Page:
HOUSTON – The PTSD Foundation of America says that 22 veterans commit suicide each day. That startling statistic is one of the driving forces behind its mission to help veterans returning home from war.
"We're losing that many every single day by their own hands," said David Maulsby, executive director of the PTSD Foundation of American and Camp Hope. "That's men and women who've gone to war, come home and their mom's getting a phone call they should never get and the community has got to step up. We've got to help them come home."
Maulsby was a guest on this week's Houston Newsmakers with Khambrel Marshall and said Camp Hope, which is run by the PTSD Foundation of America, is a unique place using peer to peer counseling as a part of its successful formula.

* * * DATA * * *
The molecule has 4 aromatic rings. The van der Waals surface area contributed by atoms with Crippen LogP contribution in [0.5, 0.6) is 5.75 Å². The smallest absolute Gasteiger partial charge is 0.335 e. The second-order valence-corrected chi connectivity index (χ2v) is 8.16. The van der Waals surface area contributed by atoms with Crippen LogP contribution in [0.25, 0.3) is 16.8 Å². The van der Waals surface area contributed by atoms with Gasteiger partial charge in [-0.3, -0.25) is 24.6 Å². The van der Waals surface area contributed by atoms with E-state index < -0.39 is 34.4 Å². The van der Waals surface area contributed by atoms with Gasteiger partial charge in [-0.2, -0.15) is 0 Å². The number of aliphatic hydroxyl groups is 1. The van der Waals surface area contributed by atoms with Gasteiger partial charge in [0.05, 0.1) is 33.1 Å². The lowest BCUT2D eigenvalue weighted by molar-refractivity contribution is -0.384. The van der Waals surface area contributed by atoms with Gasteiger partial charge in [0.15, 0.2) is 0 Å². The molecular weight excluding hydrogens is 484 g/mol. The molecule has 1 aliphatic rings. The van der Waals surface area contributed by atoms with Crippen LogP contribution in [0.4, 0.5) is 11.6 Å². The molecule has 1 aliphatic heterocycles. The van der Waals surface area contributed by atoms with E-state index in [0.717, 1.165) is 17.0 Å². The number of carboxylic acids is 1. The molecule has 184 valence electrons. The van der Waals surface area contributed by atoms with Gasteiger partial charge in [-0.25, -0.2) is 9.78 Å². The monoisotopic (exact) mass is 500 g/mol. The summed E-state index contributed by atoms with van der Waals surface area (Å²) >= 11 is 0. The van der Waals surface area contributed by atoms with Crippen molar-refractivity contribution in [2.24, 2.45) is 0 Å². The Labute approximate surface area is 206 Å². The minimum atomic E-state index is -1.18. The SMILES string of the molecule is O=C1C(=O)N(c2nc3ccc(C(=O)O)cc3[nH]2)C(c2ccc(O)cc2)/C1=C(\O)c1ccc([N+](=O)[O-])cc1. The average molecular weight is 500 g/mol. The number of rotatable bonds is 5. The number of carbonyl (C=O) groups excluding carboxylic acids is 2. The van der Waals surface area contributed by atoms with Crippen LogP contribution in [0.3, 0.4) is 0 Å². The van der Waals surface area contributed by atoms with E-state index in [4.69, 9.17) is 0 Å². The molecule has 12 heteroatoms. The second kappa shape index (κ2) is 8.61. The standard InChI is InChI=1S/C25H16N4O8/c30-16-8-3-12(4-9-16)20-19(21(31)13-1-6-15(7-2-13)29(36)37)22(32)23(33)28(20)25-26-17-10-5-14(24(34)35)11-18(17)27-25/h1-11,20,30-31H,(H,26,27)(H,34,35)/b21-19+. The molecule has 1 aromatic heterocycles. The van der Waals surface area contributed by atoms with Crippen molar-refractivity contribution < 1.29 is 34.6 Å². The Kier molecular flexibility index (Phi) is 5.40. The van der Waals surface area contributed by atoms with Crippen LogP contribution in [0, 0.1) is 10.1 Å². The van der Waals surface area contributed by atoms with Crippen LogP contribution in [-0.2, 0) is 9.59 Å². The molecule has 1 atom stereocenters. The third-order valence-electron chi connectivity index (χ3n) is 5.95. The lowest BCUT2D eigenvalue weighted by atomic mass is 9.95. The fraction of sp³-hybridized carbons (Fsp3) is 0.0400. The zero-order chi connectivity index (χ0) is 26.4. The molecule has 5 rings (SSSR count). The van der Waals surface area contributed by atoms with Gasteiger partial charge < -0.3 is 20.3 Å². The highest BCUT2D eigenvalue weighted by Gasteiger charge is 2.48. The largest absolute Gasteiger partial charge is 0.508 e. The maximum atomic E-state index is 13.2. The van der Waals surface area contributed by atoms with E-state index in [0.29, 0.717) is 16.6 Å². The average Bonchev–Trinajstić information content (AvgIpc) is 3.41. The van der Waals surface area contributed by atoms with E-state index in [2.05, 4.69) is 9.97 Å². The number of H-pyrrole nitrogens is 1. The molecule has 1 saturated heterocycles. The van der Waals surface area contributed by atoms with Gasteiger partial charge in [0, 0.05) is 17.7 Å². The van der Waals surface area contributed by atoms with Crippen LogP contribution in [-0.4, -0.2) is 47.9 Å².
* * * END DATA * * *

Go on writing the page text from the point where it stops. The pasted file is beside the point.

"To be able to house that family together and help them learn how to communicate and work together again as a functional family is a key to what we believe is our long-term success in not only saving a veteran's life but changing it."
See the full program and ways to support Camp Hope on this week's program and in the information area below.
Cyberbullying is killing our teens
The full-time job of Jammy Kiggundu is attorney but his passion is advocating for parents and children and against all forms of cyberbullying.
"One in five girls will be cyberbullied," he said. "One in ten boys will be cyberbullied. Ninety-two percent of teens are using social media and one of the leading causes of teen death is suicide."
Find out how he accidentally fell into the fight against cyberbullying, what you need to know about this dangerous trend and how to get involved,
Houston Newsmakers with Khambrel Marshall airs at 10:30 a.m. Sunday.
David Maulsby, executive director of the PTSD Foundation of America/Camp Hope
- VET LINE: 877-717-PTSD (7873)
- Twitter: @ptsdusa
Charles "Chip" Miller, V.P. U.S. Geozone, Weatherford International
- (713) 836-4000
- Twitter: @WeatherfordCorp
Jammy Kiggundu, attorney and advocate for David's Law